Kindbody hits unicorn status with M&A, carving deeper into $8B+ women’s health market

The news: Fertility startup Kindbody acquired Vios Fertility Institute and its network of clinics, pushing Kindbody’s valuation to over $1 billion, and helping it carve even deeper inroads into the women’s health market.

For context, Kindbody’s services include telehealth and at-home visits for services like in vitro fertilization (IVF), genetic and fertility testing, and surrogacy/adoption services.

  • Its acquisition of Vios gives it ownership of 26 new clinics across the US.

Trendspotting: Kindybody’s acquisition is the latest among an uptick of digital health M&As as virtual care companies race to claim larger stakes in the US’ multi-billion fertility industry.

  • Home testing and telehealth entrant Everly Health similarly acquired reproductive health startup Natalist, which includes a suite of products like ovulation tests, pregnancy tests, and prenatal supplements.
  • And last May, virtual care startup Ro doled out $225 million to buy Modern Fertility, a women’s health startup that offers affordable at-home fertility tests and a digital app-based platform that displays fertility data to enable personalized care.

The big takeaway: Women’s health is still a widely untapped market with a ton of expansion potential.

  • For one, consumers are more likely to digitally track fertility than any other other health metric: About 83% of consumers say they use digital methods to monitor their fertility, far from the 34% who use apps to track their medications, for example.
  • Plus, consumers’ interest in fertility tracking has only climbed since the pandemic began. So, the women’s health market hasn’t hit its peak yet: The global women’s health market is expected to top $15.4 billion by 2023, per Piper Sandler research.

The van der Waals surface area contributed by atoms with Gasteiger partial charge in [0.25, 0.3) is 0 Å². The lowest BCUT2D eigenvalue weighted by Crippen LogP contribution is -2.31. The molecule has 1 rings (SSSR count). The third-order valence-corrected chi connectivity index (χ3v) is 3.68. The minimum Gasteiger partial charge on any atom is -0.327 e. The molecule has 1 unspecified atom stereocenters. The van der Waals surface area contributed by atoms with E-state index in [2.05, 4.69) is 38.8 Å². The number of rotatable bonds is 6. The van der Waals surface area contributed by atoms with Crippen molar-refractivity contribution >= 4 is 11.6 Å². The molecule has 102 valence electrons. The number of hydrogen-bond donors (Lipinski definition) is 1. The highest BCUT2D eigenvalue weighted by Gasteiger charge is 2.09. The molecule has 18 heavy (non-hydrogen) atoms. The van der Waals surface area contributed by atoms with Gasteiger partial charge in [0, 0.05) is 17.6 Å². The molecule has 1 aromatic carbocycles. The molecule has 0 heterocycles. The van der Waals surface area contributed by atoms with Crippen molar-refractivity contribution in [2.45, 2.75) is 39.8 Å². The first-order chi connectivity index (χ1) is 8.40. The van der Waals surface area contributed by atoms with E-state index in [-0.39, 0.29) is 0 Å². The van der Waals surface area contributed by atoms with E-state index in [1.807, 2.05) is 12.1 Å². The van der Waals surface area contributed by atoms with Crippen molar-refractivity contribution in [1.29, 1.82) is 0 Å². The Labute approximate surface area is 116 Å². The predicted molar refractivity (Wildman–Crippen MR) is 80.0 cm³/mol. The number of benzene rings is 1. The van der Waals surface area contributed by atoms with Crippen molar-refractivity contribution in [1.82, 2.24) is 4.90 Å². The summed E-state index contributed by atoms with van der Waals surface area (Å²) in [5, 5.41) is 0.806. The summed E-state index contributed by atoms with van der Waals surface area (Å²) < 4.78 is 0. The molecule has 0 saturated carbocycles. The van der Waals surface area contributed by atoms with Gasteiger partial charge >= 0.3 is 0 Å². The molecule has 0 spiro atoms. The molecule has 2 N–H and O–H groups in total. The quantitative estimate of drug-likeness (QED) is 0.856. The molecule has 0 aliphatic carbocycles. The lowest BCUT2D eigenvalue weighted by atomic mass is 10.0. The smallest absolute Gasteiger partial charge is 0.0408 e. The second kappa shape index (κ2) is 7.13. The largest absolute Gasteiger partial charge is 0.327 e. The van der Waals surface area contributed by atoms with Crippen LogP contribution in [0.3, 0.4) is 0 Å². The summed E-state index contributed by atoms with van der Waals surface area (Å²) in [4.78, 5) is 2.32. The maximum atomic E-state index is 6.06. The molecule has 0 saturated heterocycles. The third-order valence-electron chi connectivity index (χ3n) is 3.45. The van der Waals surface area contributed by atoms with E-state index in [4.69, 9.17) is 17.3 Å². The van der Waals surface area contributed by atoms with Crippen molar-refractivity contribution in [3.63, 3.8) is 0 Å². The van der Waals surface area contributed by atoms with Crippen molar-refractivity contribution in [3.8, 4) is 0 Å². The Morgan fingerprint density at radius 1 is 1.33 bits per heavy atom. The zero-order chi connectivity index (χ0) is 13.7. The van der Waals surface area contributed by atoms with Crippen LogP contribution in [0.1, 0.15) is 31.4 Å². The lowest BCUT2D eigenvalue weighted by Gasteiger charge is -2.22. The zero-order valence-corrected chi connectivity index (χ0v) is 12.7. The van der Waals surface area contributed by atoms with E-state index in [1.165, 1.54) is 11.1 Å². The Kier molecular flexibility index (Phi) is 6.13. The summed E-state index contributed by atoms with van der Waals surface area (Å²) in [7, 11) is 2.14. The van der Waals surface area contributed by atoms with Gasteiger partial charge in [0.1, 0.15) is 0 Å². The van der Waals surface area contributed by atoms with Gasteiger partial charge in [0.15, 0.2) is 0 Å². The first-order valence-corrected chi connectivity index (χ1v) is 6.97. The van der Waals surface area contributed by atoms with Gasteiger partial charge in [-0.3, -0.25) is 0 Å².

What’s next? Most fertility-related tests and treatments are expensive and aren’t covered by traditional insurance. Women’s health startups that boast ultra-transparent prices are likely going to appeal the most to new consumers.

Uncertainty around out-of-pocket costs is a top pain point for patients, and they’re more likely to opt for services when they know the exact cost of it:

  • About 79% of healthcare consumers are willing to pay out-of–pocket costs prior to (or at the time of) the visit if given a guaranteed price, per Cedar’s 2021 Healthcare consumer Experience Study.

Some fertility startups are already catering to consumer demand for hyper-transparent pricing by posting procedure costs on their website, which most traditional US health systems don’t do yet. For example, Kindbody posts estimated prices for its services without insurance, including a regular fertility assessment ($300) up to more costly IVF procedures ($13,500).

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